In spite of this many people believe that it is not a safe procedure whereas in fact it is incredibly safe. Worldwide there has NEVER been an accident due to a system malfunction. It was suggested that greater fidelity than standard ILS glide slope and azimuth localiser would be better but that is not the case. What the pilot needs is the assurance that the performance of the ILS is safeguarded against interference from ground traffic. Advice to pilots is that if you have a landing problem (eg a failed engine) in clear weather “use auto land”.
    The centre console on a modern flight deck is the crew’s computer interface for feeding in the data for navigation, flight modes etc and also for autopilot control. The pilot today is a systems operator rather than an aviator. The overhead panel carries the failure warning lights; the Airbus philosophy is that satisfactory systems operation is denoted by no lights. This leads to short check lists; one A4 page.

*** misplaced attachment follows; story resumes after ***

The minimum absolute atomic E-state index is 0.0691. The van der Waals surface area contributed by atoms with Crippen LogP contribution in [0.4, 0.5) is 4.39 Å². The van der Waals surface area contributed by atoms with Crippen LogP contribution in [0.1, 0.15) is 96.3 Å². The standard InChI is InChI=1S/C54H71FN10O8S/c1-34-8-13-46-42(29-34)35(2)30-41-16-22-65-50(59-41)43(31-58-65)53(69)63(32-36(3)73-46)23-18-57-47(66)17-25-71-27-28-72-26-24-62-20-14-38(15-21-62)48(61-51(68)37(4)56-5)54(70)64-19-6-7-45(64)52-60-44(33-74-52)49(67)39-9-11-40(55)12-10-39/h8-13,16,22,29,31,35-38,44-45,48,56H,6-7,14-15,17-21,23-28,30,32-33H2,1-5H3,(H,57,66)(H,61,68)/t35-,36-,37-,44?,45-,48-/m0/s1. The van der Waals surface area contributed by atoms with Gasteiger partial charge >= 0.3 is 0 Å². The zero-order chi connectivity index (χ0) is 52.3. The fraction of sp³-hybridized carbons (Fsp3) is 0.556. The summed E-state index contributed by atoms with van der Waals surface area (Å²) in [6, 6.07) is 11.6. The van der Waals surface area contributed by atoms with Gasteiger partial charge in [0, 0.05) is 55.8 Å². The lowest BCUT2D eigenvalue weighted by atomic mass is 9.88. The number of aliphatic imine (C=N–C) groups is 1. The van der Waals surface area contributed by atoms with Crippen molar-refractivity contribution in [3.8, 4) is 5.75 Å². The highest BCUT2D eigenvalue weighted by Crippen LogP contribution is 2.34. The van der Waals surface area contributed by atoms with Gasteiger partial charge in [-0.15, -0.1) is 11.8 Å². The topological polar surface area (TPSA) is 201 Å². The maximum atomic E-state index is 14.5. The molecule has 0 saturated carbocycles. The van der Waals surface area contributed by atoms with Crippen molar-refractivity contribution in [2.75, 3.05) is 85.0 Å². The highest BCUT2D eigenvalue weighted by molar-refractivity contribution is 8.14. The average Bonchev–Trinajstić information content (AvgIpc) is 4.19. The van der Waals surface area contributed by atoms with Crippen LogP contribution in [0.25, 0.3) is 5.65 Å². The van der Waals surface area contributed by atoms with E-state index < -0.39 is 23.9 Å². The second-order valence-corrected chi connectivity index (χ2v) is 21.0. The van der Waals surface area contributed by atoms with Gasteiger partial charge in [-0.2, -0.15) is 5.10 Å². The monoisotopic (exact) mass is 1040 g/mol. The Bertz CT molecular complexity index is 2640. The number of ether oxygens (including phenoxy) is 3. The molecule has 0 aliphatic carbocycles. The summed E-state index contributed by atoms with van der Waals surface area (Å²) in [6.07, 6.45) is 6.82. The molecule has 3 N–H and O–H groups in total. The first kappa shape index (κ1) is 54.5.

Traditional flight instruments have been supplanted by screens; up to five on the Airbus. All the flight data are displayed graphically and this can cause problems. In the traditional cockpits which had standard instrument layouts pilots were trained to carry out a scan pattern taking in all the vital information. With comprehensive screen presentations it is possible to become too engrossed in the detail of some particular aspect. Head up displays (HUDs), common for many years on military aircraft, are now available on airliners but some operators are not specifying them because of the training burden.
    Navigation using maps and hand-held computers has been replaced by satellite global positioning systems (GPS) displays which “spoon feed” today’s crew who may not even have to enter their route which has been pre-loaded by ground engineers. The displays show the route, the weather, the waypoints, the track and so on. The pilot task is to check the displayed track with beacon information using aviation charts.